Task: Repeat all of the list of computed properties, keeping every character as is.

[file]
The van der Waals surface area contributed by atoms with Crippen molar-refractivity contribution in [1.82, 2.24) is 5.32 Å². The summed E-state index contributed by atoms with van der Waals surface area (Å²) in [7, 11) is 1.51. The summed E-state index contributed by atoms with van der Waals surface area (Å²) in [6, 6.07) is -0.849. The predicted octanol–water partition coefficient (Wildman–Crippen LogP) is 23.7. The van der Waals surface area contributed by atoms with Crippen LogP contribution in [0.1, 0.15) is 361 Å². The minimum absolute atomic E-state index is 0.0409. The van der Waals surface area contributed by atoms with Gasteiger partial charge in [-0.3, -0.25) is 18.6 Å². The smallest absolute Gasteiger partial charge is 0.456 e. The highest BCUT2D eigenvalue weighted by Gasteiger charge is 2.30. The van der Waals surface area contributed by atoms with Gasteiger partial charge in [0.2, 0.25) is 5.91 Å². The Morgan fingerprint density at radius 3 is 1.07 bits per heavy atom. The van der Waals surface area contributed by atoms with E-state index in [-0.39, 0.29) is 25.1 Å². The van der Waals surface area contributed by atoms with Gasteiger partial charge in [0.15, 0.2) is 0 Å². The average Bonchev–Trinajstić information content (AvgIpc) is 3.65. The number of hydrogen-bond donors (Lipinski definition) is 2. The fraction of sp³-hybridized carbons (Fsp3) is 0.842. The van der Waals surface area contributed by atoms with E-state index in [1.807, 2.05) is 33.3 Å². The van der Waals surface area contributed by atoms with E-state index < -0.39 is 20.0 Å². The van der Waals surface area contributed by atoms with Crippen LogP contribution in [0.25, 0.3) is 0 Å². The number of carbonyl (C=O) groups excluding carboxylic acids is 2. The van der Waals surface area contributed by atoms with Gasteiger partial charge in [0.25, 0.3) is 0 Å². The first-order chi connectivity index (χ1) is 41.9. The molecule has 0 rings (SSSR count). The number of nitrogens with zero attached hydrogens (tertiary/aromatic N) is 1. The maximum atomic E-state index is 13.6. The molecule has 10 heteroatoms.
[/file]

The van der Waals surface area contributed by atoms with Crippen molar-refractivity contribution in [1.82, 2.24) is 5.32 Å². The summed E-state index contributed by atoms with van der Waals surface area (Å²) in [7, 11) is 1.51. The summed E-state index contributed by atoms with van der Waals surface area (Å²) in [6, 6.07) is -0.849. The predicted octanol–water partition coefficient (Wildman–Crippen LogP) is 23.7. The van der Waals surface area contributed by atoms with Crippen LogP contribution in [0.1, 0.15) is 361 Å². The minimum absolute atomic E-state index is 0.0409. The van der Waals surface area contributed by atoms with Gasteiger partial charge in [-0.3, -0.25) is 18.6 Å². The smallest absolute Gasteiger partial charge is 0.456 e. The highest BCUT2D eigenvalue weighted by Gasteiger charge is 2.30. The van der Waals surface area contributed by atoms with Gasteiger partial charge in [0.2, 0.25) is 5.91 Å². The Morgan fingerprint density at radius 3 is 1.07 bits per heavy atom. The van der Waals surface area contributed by atoms with E-state index in [-0.39, 0.29) is 25.1 Å². The van der Waals surface area contributed by atoms with Gasteiger partial charge in [0.15, 0.2) is 0 Å². The average Bonchev–Trinajstić information content (AvgIpc) is 3.65. The number of hydrogen-bond donors (Lipinski definition) is 2. The fraction of sp³-hybridized carbons (Fsp3) is 0.842. The van der Waals surface area contributed by atoms with E-state index in [1.807, 2.05) is 33.3 Å². The van der Waals surface area contributed by atoms with E-state index < -0.39 is 20.0 Å². The van der Waals surface area contributed by atoms with Crippen LogP contribution in [0.25, 0.3) is 0 Å². The number of carbonyl (C=O) groups excluding carboxylic acids is 2. The van der Waals surface area contributed by atoms with Gasteiger partial charge in [0.25, 0.3) is 0 Å². The first-order chi connectivity index (χ1) is 41.9. The molecule has 0 rings (SSSR count). The number of nitrogens with zero attached hydrogens (tertiary/aromatic N) is 1. The maximum atomic E-state index is 13.6. The molecule has 10 heteroatoms.